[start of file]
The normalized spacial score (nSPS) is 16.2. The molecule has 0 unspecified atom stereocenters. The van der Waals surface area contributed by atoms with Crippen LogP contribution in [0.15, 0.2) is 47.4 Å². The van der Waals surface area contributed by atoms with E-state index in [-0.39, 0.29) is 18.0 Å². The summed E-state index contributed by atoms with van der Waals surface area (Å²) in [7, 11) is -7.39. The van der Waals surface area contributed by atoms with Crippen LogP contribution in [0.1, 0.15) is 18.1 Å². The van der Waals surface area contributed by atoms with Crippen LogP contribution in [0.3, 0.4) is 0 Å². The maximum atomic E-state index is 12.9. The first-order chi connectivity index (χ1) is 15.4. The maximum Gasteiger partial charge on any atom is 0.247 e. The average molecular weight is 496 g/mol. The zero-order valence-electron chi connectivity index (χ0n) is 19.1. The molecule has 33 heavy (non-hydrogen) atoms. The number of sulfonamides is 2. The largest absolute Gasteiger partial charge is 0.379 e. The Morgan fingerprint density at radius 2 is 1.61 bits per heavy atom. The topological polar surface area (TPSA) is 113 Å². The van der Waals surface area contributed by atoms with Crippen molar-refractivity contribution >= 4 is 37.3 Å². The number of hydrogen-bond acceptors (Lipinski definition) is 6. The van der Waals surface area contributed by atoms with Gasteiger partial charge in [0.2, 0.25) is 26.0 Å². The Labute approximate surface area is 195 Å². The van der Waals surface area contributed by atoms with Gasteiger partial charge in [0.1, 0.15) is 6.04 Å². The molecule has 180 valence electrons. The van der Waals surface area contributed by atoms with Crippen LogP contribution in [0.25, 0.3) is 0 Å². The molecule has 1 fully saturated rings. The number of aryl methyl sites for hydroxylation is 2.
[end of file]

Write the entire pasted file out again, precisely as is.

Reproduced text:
The normalized spacial score (nSPS) is 16.2. The molecule has 0 unspecified atom stereocenters. The van der Waals surface area contributed by atoms with Crippen LogP contribution in [0.15, 0.2) is 47.4 Å². The van der Waals surface area contributed by atoms with E-state index in [-0.39, 0.29) is 18.0 Å². The summed E-state index contributed by atoms with van der Waals surface area (Å²) in [7, 11) is -7.39. The van der Waals surface area contributed by atoms with Crippen LogP contribution in [0.1, 0.15) is 18.1 Å². The van der Waals surface area contributed by atoms with Crippen LogP contribution in [0.3, 0.4) is 0 Å². The maximum atomic E-state index is 12.9. The first-order chi connectivity index (χ1) is 15.4. The maximum Gasteiger partial charge on any atom is 0.247 e. The average molecular weight is 496 g/mol. The zero-order valence-electron chi connectivity index (χ0n) is 19.1. The molecule has 33 heavy (non-hydrogen) atoms. The number of sulfonamides is 2. The largest absolute Gasteiger partial charge is 0.379 e. The Morgan fingerprint density at radius 2 is 1.61 bits per heavy atom. The topological polar surface area (TPSA) is 113 Å². The van der Waals surface area contributed by atoms with Crippen molar-refractivity contribution >= 4 is 37.3 Å². The number of hydrogen-bond acceptors (Lipinski definition) is 6. The van der Waals surface area contributed by atoms with Gasteiger partial charge in [0.2, 0.25) is 26.0 Å². The Labute approximate surface area is 195 Å². The van der Waals surface area contributed by atoms with Gasteiger partial charge in [0.1, 0.15) is 6.04 Å². The molecule has 180 valence electrons. The van der Waals surface area contributed by atoms with Crippen LogP contribution in [0.25, 0.3) is 0 Å². The molecule has 1 fully saturated rings. The number of aryl methyl sites for hydroxylation is 2.